In the midst of trying to determine the cause of my chronic pain, the doctor sent me to a rheumatologist who diagnosed me as having fibromyalgia. Like the “kiss of death,” I’ve been living with it ever since. Thanks, CRESTOR!

Alternative medical practitioners, including chiropractors and massage therapists, have helped me live a fairly normal life. I’ve done pretty much whatever I’ve wanted to do. But with old age settling in for the duration, quality of life becomes harder and harder to sustain. 

After much reading, discussions with my naturopath, and soul searching,  I have begun the WILEY PROTOCOL natural hormone replacement therapy. 

Not having had the truly bothersome effects of menopause like hot flashes and night sweats, I never felt the need for hormone replacement treatment. But now that old age is staring me in the face and my quality of life is in jeopardy, renewing my body’s resources seems imperative. 

Without hormonal balance, our bodies are going the inevitable route of shutting down. And while that is the natural order of things, I’d like to make the journey as enjoyable as I possibly can. 

I’d like to savor the moments I can still do for others, and with others. I’d like to continue laughing, and hugging. I’d like to feel the excitement of learning new things no matter how old I get. I want to keep on writing, and blogging.

Essentially, I’d like to keep on…keeping on.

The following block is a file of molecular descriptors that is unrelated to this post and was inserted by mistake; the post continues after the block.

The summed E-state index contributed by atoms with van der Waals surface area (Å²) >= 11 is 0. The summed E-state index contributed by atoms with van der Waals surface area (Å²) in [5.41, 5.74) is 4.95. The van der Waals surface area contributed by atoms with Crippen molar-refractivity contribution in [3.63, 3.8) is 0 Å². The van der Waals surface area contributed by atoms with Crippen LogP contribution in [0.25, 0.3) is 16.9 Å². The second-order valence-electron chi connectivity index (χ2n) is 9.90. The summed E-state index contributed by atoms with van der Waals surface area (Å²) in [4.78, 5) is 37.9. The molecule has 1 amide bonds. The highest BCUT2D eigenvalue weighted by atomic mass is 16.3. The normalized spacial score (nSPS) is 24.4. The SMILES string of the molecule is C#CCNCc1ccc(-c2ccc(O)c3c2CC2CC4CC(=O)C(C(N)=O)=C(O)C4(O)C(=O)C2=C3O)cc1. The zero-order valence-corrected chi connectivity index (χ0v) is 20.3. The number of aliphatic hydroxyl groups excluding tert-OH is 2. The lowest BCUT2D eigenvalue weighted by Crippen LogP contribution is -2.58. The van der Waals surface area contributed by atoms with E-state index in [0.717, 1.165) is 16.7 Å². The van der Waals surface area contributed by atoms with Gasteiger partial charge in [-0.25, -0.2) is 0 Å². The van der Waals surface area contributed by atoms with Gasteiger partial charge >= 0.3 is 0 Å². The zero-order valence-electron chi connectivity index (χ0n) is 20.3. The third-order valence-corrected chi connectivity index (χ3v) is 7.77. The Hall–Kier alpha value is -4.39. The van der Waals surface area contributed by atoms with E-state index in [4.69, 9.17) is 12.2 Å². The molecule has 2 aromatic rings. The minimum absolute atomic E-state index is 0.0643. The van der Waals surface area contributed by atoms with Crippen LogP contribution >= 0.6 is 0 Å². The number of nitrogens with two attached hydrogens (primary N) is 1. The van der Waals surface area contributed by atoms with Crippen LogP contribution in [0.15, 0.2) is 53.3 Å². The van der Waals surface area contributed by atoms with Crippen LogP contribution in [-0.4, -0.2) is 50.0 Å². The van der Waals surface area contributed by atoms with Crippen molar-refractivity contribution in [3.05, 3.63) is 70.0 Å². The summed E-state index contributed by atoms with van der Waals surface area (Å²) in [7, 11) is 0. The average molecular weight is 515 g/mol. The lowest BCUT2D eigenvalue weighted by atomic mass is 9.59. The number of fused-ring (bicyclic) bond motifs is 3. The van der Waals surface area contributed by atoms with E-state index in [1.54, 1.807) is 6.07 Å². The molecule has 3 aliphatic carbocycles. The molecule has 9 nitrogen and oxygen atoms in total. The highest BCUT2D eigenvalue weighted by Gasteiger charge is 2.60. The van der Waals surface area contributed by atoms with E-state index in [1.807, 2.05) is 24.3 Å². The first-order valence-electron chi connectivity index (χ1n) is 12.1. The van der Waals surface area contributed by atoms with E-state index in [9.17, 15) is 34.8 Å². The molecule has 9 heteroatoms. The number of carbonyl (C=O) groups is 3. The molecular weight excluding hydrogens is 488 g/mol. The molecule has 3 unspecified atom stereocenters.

So why choose to change things up? What’s my goal? Well I’ll tell you…it’s for quality of life…no matter the quanity of years.

…here’s to living life…the best way i possibly can!!!

………hugmamma.IMG_3370

crestor, beware…

For some time now, statins have been touted as an “elixir” for lowering cholesterol. Since February the FDA has also approved their use in helping to “prevent heart disease and stroke in people with normal cholesterol levels.” In a recent AARP article, Dr. Mehmet Oz explains that the decision was a result of a 5-year study of men 50 years and older, and women 60 and older, whose cholesterol was normal but who suffered high levels of C-reactive protein (CRP). “People with high levels of CRP have a greater risk of heart attacks, strokes, autoimmune disorders, and other maladies.” In the study, those taking the statin Crestor for approximately 2 years were 44% less likely to have heart attacks or strokes, than those who didn’t. Based on this finding, the research ended, and the statin was offered to the remainder of eligible adults.

The FDA’s decision isn’t without controversy. While statins can lower the level of LDL, bad cholesterol, they do little to raise the level of HDL, good cholesterol. Meanwhile they could cause “severe muscle pain and a 9 percent increase in the risk of type 2 diabetes.”